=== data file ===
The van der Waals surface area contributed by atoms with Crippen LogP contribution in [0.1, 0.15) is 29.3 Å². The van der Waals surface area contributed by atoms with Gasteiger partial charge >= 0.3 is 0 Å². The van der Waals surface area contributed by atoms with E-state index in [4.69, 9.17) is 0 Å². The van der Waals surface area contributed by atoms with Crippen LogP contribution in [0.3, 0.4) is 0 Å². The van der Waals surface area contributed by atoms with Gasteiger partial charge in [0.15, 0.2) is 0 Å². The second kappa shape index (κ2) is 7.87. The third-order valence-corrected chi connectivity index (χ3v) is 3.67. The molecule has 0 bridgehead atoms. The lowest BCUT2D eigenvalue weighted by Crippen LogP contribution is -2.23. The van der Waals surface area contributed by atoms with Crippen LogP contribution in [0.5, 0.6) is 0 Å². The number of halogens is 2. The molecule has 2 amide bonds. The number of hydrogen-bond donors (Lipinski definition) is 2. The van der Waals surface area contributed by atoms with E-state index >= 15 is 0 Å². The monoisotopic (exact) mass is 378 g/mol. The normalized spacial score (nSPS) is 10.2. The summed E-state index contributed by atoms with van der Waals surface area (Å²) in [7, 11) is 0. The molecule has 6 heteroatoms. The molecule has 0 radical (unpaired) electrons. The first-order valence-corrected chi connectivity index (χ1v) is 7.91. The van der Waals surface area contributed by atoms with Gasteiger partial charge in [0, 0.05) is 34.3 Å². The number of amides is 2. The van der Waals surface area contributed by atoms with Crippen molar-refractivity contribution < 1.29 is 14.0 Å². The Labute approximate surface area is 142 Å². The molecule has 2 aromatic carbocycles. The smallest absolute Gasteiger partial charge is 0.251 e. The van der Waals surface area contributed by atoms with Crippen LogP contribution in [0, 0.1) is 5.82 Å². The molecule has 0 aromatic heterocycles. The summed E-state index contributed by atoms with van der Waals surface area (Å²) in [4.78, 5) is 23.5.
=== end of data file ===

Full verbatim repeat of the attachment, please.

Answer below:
The van der Waals surface area contributed by atoms with Crippen LogP contribution in [0.1, 0.15) is 29.3 Å². The van der Waals surface area contributed by atoms with Gasteiger partial charge >= 0.3 is 0 Å². The van der Waals surface area contributed by atoms with E-state index in [4.69, 9.17) is 0 Å². The van der Waals surface area contributed by atoms with Crippen LogP contribution in [0.3, 0.4) is 0 Å². The van der Waals surface area contributed by atoms with Gasteiger partial charge in [0.15, 0.2) is 0 Å². The second kappa shape index (κ2) is 7.87. The third-order valence-corrected chi connectivity index (χ3v) is 3.67. The molecule has 0 bridgehead atoms. The lowest BCUT2D eigenvalue weighted by Crippen LogP contribution is -2.23. The van der Waals surface area contributed by atoms with Crippen LogP contribution in [0.5, 0.6) is 0 Å². The number of halogens is 2. The molecule has 2 amide bonds. The number of hydrogen-bond donors (Lipinski definition) is 2. The van der Waals surface area contributed by atoms with E-state index >= 15 is 0 Å². The monoisotopic (exact) mass is 378 g/mol. The normalized spacial score (nSPS) is 10.2. The summed E-state index contributed by atoms with van der Waals surface area (Å²) in [7, 11) is 0. The molecule has 6 heteroatoms. The molecule has 0 radical (unpaired) electrons. The first-order valence-corrected chi connectivity index (χ1v) is 7.91. The van der Waals surface area contributed by atoms with Gasteiger partial charge in [0, 0.05) is 34.3 Å². The number of amides is 2. The van der Waals surface area contributed by atoms with Crippen molar-refractivity contribution < 1.29 is 14.0 Å². The Labute approximate surface area is 142 Å². The molecule has 2 aromatic carbocycles. The smallest absolute Gasteiger partial charge is 0.251 e. The van der Waals surface area contributed by atoms with Crippen LogP contribution in [0, 0.1) is 5.82 Å². The molecule has 0 aromatic heterocycles. The summed E-state index contributed by atoms with van der Waals surface area (Å²) in [4.78, 5) is 23.5.